It’s Time to Start Planning Your Internship for Next Summer!

So you’re about halfway done with your summer internship. Have you thought about what’s on tap for next summer.

Assuming you’re not graduating, meaning that a full-time job isn’t foremost in your mind, you should be focusing on how your current internship can help you get to the next level of internship—either in your current organization or the next one. And if you are graduating, this final internship needs to be packaged to its best advantage to increase your job choices.

Identify The Next Level Up

Are you enjoying what you’re doing? Would you like to deepen your knowledge and experience in that area? Look around the organization and see who is doing the kind of work that interests you, and is either a lateral move or one step up from where you’re working now. Talk to your current boss about your aspirations and enlist his help. Assuming you’re doing a good job now and are engaged with the organization he should be pleased to help you.

Write Your Job Description

Perhaps using your internship job description, create a professional write-up of everything you’re working on. Check with your boss to see if there are additional tasks he has in store for you. And have him double check that you’ve covered all the bases in your review of your duties. Then, once you’ve identified what you would like to do for next year, write up an aspirational job description including the skills you have to offer. You can present this to your prospective boss for your next internship to show your depth of interest and knowledge.

Get the Lay of the Land

Now that you have your new job description written, you can use this as a jumping off point to start looking at similar organizations. Find out who your company’s competitors are, with the help of your boss and any other internal intelligence you can seek out on the job. Try Googling your industry or interest plus the word careers to get more info. For example, using quotes, type “writing careers” or “environmental careers”, and see what comes up.

Also, go to LinkedIn.com (if you don’t have an account, you should) and type in the search bar some job titles that match your interests. Check on www.youtern.com to see if you can find internship titles and descriptions that match your interests.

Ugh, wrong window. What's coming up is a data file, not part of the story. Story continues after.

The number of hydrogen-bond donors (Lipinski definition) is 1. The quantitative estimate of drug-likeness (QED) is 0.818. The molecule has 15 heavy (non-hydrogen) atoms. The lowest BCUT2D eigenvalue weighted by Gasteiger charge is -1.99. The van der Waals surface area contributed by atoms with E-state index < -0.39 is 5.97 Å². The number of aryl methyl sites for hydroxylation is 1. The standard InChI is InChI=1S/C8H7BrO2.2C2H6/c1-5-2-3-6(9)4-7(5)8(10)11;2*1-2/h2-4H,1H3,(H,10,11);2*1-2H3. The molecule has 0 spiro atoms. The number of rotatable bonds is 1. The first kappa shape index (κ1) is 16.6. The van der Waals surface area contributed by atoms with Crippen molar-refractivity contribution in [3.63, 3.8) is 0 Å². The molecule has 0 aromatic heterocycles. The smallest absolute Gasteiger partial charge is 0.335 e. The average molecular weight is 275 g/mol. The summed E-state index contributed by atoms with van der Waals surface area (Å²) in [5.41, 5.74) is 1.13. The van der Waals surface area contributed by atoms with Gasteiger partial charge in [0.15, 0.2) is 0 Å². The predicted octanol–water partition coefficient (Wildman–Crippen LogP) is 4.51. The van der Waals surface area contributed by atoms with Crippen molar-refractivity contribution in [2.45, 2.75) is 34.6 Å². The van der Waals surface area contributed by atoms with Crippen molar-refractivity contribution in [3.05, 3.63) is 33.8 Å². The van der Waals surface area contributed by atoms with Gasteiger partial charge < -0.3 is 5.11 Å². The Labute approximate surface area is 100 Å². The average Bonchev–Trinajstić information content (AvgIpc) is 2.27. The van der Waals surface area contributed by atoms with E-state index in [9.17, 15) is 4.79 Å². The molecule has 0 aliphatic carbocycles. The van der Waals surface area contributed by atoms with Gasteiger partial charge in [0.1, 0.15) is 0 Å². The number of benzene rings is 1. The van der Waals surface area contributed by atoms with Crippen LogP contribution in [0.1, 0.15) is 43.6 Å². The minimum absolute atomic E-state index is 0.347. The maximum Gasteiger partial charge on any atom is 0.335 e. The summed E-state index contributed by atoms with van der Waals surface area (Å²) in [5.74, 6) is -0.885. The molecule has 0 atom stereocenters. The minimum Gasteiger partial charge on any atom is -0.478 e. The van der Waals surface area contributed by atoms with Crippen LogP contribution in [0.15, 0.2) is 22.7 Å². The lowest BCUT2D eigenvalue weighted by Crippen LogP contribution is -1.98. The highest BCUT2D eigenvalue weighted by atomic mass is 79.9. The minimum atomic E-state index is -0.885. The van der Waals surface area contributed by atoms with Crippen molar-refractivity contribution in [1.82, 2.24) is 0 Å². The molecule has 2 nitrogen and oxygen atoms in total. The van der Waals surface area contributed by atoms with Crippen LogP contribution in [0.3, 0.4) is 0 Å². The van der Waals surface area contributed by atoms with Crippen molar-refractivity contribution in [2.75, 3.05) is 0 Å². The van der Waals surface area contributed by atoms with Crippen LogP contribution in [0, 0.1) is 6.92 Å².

Armed with this new information you are on your way to doing a competitive internship search while understanding the landscape of your field of interest.

About the Author: Allison Cheston is a New York City-based career advisor who works with mid-career executives and young adults to help them identify their unique value in the marketplace and explore alternative careers. Allison is the author of an upcoming book In the Driver’s Seat: Work-Life Navigation Skills for Young Adults, to help young adults from late high school through college develop strengths and interests and match them to internships, coursework and, ultimately, the right job.

Cheston blogs frequently on career issues for young adults at her own blog, In the Driver’s Seat as well as at Forbes. She also blogs for mid-career professionals at The Examiner. You can reach Allison on Twitter.

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  • http://www.parachute4teens.com Carol

    And, those who didn’t have an internship this summer should start their hunt for one (for next summer, next term or next month) now!  A study of 1400 CFO’s found that they preferred multiple internship experience over GPA, major and what college was attended.  Employers favor hiring people who will become productive quickly. And internship makes you that person.

    • http://www.youtern.com Mark Babbitt

      Thank you for your comment, Carol… would love to discuss the survey of CFOs and it’s potential impact on young professional career development.

  • http://www.parachute4teens.com Carol

    PS  Given all the great enthusiasm for internships, how about some for getting high school seniors to have an individual plan for what they are going to do after high school?